A comprehensive program for identification, evaluation, and case coordination of children who may have experienced abuse or maltreatmentThe GBMC Child Protection Program works with children experiencing various types of maltreatment, including physical abuse, sexual abuse, neglect, human trafficking, and substance-exposed newborns.
Our program is comprised of a multidisciplinary team that includes pediatricians, social workers/CPP interventionists, emergency medicine providers, child life specialists, pediatric nurses, and forensic nurses. Our team is committed to ensuring the safety of every child that visits GBMC.
The Child Protection Program works to:
- Consult on and help coordinate the medical evaluation and treatment of all pediatric patients who reported or are suspected to have experienced abuse, neglect, or maltreatment
- Serve as a liaison between GBMC and government agencies that investigate child abuse, neglect, and human trafficking
- Educate medical providers, families, and community members on the recognition, reporting, prevention, and effects of child abuse, neglect, and human trafficking
- Respond to acute/emergent pediatric abuse, neglect, and maltreatment consultations
- Complete assessments for child maltreatment and make mandatory reports with appropriate investigative agencies
- Pre- and post-natal interventions with substance exposed newborns and their families
- Coordinate pediatric sexual abuse and human trafficking patients with the Sexual Assault Forensic Examination (SAFE) team
- Educate parents, medical providers, and the community about child abuse, neglect, maltreatment, and human trafficking
Frequently Asked Questions
- If you suspect any form of child maltreatment, please contact your local Child Protective Services agency or local law enforcement agency to file a report immediately.
- 410-887-TIME (8463)
- If you think a child is in immediate danger, please contact 911.
The GBMC Child Protection Program Coordinator is available Monday through Friday from 8 a.m. to 4 p.m. Please call 443-849-STOP (7867).
During weekends, after business hours, and on holidays, please contact the GBMC Pediatric Emergency Department at 443-849-3900 and ask to speak to the pediatrician on duty.
How common is child abuse?
- Child abuse crosses all socioeconomic and educational levels, religions, and ethnic and cultural groups.
- At least 1 in 7 children have experienced child abuse and/or neglect in the past year, and this is likely an underestimate.
- In 2019, 1,840 children died of abuse and neglect in the United States.
- About 1 in 4 girls and 1 in 13 boys experience child sexual abuse at some point in childhood.
- 91% of child sexual abuse is perpetrated by someone the child or child’s family knows.
How to Help Your Child
Communication is Key!
- Use correct names for body parts, including genitalia/private parts!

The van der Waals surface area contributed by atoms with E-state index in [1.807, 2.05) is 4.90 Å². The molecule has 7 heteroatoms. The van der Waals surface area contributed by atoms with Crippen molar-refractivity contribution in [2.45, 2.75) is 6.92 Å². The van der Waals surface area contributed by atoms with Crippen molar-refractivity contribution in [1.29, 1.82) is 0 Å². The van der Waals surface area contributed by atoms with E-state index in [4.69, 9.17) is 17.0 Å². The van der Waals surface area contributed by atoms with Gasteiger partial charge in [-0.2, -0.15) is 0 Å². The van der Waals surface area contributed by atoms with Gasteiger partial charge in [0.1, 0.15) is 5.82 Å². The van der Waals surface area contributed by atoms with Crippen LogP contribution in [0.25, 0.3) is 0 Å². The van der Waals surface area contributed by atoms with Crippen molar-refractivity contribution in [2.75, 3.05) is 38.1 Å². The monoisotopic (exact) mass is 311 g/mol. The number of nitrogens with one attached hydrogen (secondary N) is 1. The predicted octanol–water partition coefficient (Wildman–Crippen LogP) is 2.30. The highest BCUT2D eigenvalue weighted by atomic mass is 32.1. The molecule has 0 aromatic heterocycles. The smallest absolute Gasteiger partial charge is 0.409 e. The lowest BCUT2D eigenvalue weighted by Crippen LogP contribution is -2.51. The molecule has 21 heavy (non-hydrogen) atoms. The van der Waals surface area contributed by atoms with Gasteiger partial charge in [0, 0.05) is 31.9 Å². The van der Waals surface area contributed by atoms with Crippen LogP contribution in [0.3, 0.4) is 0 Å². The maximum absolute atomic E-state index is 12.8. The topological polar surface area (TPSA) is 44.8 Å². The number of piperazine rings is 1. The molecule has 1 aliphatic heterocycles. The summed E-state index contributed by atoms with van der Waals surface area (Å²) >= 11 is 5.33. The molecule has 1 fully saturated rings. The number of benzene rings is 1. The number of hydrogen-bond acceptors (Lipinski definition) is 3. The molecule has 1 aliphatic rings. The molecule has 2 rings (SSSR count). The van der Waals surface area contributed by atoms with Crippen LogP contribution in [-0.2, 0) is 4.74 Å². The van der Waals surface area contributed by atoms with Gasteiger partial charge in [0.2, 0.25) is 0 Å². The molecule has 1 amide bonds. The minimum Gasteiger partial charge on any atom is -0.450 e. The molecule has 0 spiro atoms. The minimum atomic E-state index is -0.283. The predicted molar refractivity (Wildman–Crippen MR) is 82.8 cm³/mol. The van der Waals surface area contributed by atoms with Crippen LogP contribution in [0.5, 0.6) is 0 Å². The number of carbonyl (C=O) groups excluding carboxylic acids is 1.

- Teach your kids which parts are private
- Teach your kids about safe and unsafe touches
- Teach your kid about secrets- good versus bad secrets
- Teach your kid what to do if they receive an unsafe touch
- Empower them, by giving them permission to say “no” to any unsafe of uncomfortable touch
- Teach them to “tell, tell, tell”! Who are safe people to tell- make sure you teach them who to tell at home, at school, and who are other safe people
- Monitor you kid’s technology. Monitor their messages, who they are talking to (phone, facetime, through apps, etc.), their social media, and who they are playing games/apps with
Believing your child, is protecting your child.A believing protective parent/caregiver is one of the most influential factors in a child’s emotional healing from experiencing sexual abuse
Children can (and do!) recover from abuse and live a fulfilled life, without long-term effectsCounseling is available for children experiencing trauma symptoms
- Trauma Focused counseling has been shown to reduce symptoms of PTSD, anxiety, and depression
- change in sleep habits or sleep occurrences (ex: nightmares, bedwetting, etc.)
- difficulty concentrating
- headaches or stomachaches
- withdrawn behavior
- change in behavior or “acting out”
- self harm behaviors
- engaging in high-risk behaviors
Some children may show no traumatic stress reaction and no changes in their behavior/demeanor.
For additional information:
How to Respond
If your child tells you they’ve experienced abuse:
- Remain calm, try not to overreact
- Be supportive, do not minimize or discount what the child has told you
- Take Action
- Call Child Protective Services, Law Enforcement, your school, your doctor, or call the GBMC Child Protection Program and we can help guide you
- Ensure the child that it’s not their fault!
Community/Family Resources:Baltimore County Child Advocacy Center
- 800-656-HOPE (4673)